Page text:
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Google and Microsoft battle hotels over Wi-Fi

Google and Microsoft battle hotels over Wi-Fi
photo courtesy of shutterstock

Hotel Wi-Fi is a great thing for travelers - see which hotels have the fastest Wi-Fi. You can connect your laptop, tablet or smartphone to the Internet and avoid using your expensive cellular data plan.

Of course, not everyone wants to use public Wi-Fi for sensitive surfing, and some hotels charge a pretty penny for the service. That's when you might consider turning your phone and its cellular connection into a Wi-Fi hotspot to power your Wi-Fi-only laptop or tablet instead. Or bringing your own standalone Wi-Fi hotspot that you've purchased from your cellular provider.

Unfortunately, that tactic doesn't sit well with some hotel chains. The American Hospitality & Lodging Association, with Marriott at the forefront, asked the FCC to let them block third-party Wi-Fi hotspots.

They claimed it interferes with the hotel Wi-Fi and can make it worse for other guests. When the FCC didn't go for it, Marriott decided to act anyway.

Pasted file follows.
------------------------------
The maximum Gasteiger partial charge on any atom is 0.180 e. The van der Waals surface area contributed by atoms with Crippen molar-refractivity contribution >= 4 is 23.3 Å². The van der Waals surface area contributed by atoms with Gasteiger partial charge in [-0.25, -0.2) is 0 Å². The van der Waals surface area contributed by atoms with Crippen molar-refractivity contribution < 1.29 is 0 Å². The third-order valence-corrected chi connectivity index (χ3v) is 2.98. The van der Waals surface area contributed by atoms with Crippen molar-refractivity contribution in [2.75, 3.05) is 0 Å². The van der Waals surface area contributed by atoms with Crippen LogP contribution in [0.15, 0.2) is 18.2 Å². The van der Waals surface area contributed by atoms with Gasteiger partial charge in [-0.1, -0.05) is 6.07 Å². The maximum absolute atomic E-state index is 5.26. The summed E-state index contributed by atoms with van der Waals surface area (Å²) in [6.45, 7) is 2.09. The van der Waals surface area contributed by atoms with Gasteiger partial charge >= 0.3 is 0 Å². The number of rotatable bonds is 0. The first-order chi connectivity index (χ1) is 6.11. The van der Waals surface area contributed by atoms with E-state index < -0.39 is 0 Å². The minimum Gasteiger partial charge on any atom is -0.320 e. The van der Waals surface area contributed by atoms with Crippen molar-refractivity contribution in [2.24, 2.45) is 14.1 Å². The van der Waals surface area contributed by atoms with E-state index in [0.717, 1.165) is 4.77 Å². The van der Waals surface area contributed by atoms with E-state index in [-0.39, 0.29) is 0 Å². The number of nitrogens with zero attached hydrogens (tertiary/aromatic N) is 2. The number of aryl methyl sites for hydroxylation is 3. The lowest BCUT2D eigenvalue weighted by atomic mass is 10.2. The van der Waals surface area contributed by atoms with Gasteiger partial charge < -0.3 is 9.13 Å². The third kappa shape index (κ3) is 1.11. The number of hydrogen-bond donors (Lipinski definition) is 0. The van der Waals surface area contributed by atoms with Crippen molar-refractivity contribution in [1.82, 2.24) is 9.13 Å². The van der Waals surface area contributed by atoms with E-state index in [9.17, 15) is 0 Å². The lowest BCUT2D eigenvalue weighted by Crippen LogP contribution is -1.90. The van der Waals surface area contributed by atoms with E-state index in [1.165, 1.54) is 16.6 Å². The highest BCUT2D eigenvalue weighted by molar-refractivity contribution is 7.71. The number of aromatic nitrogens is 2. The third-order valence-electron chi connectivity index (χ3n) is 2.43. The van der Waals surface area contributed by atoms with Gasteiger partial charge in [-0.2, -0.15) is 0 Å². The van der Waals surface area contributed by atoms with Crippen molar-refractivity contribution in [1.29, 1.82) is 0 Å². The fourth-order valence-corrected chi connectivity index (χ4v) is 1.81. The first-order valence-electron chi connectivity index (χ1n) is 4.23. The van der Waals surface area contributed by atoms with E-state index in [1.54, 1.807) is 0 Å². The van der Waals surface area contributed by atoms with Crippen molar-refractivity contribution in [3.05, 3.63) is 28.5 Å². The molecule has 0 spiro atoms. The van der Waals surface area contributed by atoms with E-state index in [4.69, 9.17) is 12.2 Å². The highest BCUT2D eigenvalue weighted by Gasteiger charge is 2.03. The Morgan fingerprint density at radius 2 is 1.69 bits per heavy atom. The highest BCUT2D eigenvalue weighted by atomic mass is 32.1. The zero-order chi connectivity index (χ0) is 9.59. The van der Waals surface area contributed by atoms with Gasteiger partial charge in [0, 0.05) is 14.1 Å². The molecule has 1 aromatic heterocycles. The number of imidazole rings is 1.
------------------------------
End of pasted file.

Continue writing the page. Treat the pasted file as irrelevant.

Marriott installed Wi-Fi blockers to shut down any networks but the ones it broadcasts. The FCC found out after an event in October at a hotel in Nashville.

The hotel owner was charging people $250 to $1,000 per gadget. The FCC fined Marriott $600,000.

The FCC said that consumers who have bought data plans from their own service providers should be able to use them instead of paying the hotel up to $1,000 per device to use its own Wi-Fi facilities.

Google and Microsoft have weighed in as well.

"If a customer arrives at a hotel with her own Mi-Fi device and the hotel interferes with the customer's connection to that personal hotspot, the hotel can effectively force the customer to purchase the hotel's Wi-Fi services to gain access, even though the customer has already paid her mobile operator for personal hotspot capability," said Microsoft in a filing to the FCC opposing Marriott's request.

Google agreed with Microsoft that blocking internet hotspots "would undermine the public interest."

Of course, hotels aren't the only places to find Wi-Fi while you're traveling. Click here to find free Wi-Fi wherever you go.

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Source: Daily Mail
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